Blogging 101: The Unprofessional but Inspiring Guide on Creating the Best Blog Content

There’s too many content out there on the internet, and the competition’s really high. To new bloggers, this might seem scary and discouraging most especially when some people actually have degrees and diplomas for this. How can you dive right into the competition and stand out?

Creating your best blog content is easier said than done, but possible.

There is no rule on how to write. Sometimes it comes easily and perfectly; sometimes it’s like drilling a rock and then blasting it out with charges.

Ernest Hemingway

Here are some tips on how to attract and engage readers — to make sure they keep coming back for more.

1. Do research, and do it well.

If you wait for inspiration to write you’re not a writer, you’re a waiter.

Dan Poynter

Writing is an investment of time and effort. The first thing I do before writing my own blog post is research. And I research a lot. I spend hours and hours of reading, gathering information for my piece.

Researching and reading lots of articles, or just any references, help me write a meaty blog post that’s backed with facts or testimonies. This actually works most especially when I’m having a writer’s block which is really common. Sometimes, nothing really comes to mind; sometimes, you just run out of ideas. And to avoid the frustration and waiting, I do research and reading.

This serves as my planning stage where I can outline my thoughts and ideas to create content for my blog. But remember, research and reading will help you get an idea, not an opportunity for you to copy someone else’s work.

I understand that not everyone gets to sit down, stare into the unknown and Voila! an amazing idea has struck. Some people just don’t get that kind of inspiration from a day to day basis. So, instead of waiting around, do something. You’re a writer, not a waiter.

2. Provide value to your readers.

Words can be like X-rays if you use them properly – they’ll go through anything. You read and you’re pierced.

Aldous Huxley, Brave New World

When I say “your readers”, that includes yourself. You are also a reader of your own work, and maybe even the worst critic of your writing.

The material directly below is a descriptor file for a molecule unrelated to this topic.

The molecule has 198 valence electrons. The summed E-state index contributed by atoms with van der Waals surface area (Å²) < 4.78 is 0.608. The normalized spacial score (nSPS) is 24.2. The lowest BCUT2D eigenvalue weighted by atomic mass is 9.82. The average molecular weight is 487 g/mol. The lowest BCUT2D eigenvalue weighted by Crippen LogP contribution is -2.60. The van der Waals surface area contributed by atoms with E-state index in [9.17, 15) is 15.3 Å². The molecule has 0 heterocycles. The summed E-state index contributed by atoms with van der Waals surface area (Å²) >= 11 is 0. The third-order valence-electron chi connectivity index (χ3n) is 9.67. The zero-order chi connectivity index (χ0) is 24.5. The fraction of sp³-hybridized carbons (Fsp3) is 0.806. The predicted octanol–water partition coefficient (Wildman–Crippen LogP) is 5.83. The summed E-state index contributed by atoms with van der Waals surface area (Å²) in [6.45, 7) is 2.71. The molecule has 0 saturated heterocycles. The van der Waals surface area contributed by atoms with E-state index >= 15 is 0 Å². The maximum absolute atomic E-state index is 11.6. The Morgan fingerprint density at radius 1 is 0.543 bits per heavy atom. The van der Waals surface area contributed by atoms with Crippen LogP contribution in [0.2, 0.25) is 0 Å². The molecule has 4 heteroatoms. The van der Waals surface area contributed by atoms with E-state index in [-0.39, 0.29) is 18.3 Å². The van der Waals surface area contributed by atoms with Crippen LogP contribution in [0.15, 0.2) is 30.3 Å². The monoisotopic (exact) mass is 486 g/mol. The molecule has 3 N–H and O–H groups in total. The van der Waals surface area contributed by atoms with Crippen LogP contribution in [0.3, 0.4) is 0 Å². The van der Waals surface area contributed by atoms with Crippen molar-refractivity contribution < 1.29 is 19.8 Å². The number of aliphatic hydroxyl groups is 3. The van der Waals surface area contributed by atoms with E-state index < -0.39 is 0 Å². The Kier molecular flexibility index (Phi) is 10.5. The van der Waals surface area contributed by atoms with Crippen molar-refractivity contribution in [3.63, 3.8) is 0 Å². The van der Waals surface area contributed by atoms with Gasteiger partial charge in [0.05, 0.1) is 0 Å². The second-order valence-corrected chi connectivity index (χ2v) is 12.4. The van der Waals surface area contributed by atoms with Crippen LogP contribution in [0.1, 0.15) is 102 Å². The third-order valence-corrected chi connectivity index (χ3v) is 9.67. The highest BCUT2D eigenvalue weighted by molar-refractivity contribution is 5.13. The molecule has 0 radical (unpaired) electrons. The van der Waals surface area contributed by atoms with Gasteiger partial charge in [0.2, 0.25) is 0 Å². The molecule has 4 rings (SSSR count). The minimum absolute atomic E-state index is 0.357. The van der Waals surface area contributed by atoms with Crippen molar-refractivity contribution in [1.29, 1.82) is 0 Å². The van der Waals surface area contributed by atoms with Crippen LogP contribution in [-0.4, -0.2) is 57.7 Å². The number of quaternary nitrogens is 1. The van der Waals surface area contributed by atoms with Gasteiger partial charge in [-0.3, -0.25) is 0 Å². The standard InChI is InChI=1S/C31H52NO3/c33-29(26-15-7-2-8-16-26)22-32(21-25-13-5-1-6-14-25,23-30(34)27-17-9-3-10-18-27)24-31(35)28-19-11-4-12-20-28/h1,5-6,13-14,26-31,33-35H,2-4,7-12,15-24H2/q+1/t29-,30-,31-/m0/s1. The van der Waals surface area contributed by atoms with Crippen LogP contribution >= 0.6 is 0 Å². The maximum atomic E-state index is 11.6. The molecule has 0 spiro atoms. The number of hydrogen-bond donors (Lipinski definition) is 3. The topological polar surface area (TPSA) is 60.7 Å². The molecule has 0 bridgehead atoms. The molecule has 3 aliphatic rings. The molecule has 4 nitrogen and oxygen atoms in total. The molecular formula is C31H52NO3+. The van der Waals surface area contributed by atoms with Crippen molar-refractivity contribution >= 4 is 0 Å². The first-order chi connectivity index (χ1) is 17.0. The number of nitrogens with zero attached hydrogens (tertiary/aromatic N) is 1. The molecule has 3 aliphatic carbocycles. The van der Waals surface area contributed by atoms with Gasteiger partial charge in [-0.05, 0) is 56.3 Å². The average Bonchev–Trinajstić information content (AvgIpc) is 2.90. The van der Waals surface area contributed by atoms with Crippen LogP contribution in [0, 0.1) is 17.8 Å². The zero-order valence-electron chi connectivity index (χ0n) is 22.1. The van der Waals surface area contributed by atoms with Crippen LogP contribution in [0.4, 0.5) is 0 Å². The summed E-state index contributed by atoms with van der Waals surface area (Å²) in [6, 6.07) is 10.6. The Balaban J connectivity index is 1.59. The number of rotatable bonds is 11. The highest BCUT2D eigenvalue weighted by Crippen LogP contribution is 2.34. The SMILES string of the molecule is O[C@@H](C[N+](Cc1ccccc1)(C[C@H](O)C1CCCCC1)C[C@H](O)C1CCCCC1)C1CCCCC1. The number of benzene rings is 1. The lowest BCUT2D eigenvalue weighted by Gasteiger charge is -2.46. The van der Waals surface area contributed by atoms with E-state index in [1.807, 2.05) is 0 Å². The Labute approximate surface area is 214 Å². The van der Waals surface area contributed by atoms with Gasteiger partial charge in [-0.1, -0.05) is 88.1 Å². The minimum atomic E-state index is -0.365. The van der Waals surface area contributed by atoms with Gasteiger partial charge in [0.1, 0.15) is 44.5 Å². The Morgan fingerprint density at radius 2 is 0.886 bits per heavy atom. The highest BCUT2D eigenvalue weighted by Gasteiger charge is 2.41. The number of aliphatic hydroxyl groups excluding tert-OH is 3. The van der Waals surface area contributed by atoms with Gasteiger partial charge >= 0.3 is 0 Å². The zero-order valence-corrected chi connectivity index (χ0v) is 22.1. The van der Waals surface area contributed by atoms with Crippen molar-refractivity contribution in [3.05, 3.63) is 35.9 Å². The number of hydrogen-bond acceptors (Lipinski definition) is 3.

To provide value to your readers means to give them the best that you’ve got. And that also means to give yourself the best that you can offer.

Whenever I write, I always consider how I want my message to be delivered, and how I want my readers to feel whenever they read my work. I want to create a long lasting impact on their reading experience. To be able to let them take a glimpse of what’s in my mind is my one way of providing value to them.

3. Skip the doubt and start writing.

Every writer I know has trouble writing.

Joseph Heller

Someone once told me that the beginning is always the most difficult part. At that point, you’re not competing with anyone but yourself. Fear and self-doubt could easily eat you up before you could start. Take courage and fight those off with your desire to write. It’s not only you who struggles starting.

Also, don’t let the highlight reels of other writers pressure you. Their successes shouldn’t be compared to your backstory. You’re still building, and you’ll shine on your own time. Believe in yourself and get those ideas written.

4. Click publish and start sharing!

It’s none of their business that you have to learn how to write. Let them think you were born that way.

Ernest Hemingway

To have a finished output is probably one of the greatest joys of a writer. Sometimes, we get caught in the middle of writing and end up stopping. But should that be a hindrance to continuing?

A teacher has once told me there are a lot of people who write, but only a few gets to finish their writing. So if you happen to finish yours, go ahead and publish! There’s nothing more regretful than an untold story beautifully written by you.

5. Write and rewrite, but never delete.

A professional writer is an amateur who didn’t quit.

Richard Bach

There are two types of writers: one, the disciplined writer who follows a routine or schedule; two, the writer who writes in bursts — someone who writes whenever he/she wants to.

And I happen to be the second one.

However, that has lead me to make lots of drafts and unfinished writing. But I never delete them. If writing has taught me something over the years, it is to never delete your creations; because one day, you might look back and have the desire to finish it.

To delete one’s writing is to throw away grand ideas. And those ideas might come in handy one day. So don’t delete them.

Keep your writing, and rewrite until the output satisfies you.


Need more blog post content ideas? Go check out my Blogging 101: 100+ Content Ideas for Your Site!


Do you have any tips to share? Comment them down below. 🙂

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